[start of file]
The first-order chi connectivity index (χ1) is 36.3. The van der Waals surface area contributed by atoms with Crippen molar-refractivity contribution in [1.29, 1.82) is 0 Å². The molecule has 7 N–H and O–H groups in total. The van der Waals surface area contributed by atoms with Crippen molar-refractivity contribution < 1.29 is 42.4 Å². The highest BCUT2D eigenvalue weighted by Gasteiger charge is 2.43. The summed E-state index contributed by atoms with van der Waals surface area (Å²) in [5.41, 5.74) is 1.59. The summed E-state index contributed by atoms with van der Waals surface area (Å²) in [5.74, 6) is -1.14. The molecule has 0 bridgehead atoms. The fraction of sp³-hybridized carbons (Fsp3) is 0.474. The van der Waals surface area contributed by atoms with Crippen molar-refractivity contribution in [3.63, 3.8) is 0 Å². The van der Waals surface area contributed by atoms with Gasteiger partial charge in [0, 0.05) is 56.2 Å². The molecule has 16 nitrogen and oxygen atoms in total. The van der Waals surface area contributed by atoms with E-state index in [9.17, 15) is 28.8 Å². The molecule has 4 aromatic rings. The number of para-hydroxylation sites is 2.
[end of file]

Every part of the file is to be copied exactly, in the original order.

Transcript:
The first-order chi connectivity index (χ1) is 36.3. The van der Waals surface area contributed by atoms with Crippen molar-refractivity contribution in [1.29, 1.82) is 0 Å². The molecule has 7 N–H and O–H groups in total. The van der Waals surface area contributed by atoms with Crippen molar-refractivity contribution < 1.29 is 42.4 Å². The highest BCUT2D eigenvalue weighted by Gasteiger charge is 2.43. The summed E-state index contributed by atoms with van der Waals surface area (Å²) in [5.41, 5.74) is 1.59. The summed E-state index contributed by atoms with van der Waals surface area (Å²) in [5.74, 6) is -1.14. The molecule has 0 bridgehead atoms. The fraction of sp³-hybridized carbons (Fsp3) is 0.474. The van der Waals surface area contributed by atoms with Crippen molar-refractivity contribution in [3.63, 3.8) is 0 Å². The van der Waals surface area contributed by atoms with Gasteiger partial charge in [0, 0.05) is 56.2 Å². The molecule has 16 nitrogen and oxygen atoms in total. The van der Waals surface area contributed by atoms with E-state index in [9.17, 15) is 28.8 Å². The molecule has 4 aromatic rings. The number of para-hydroxylation sites is 2.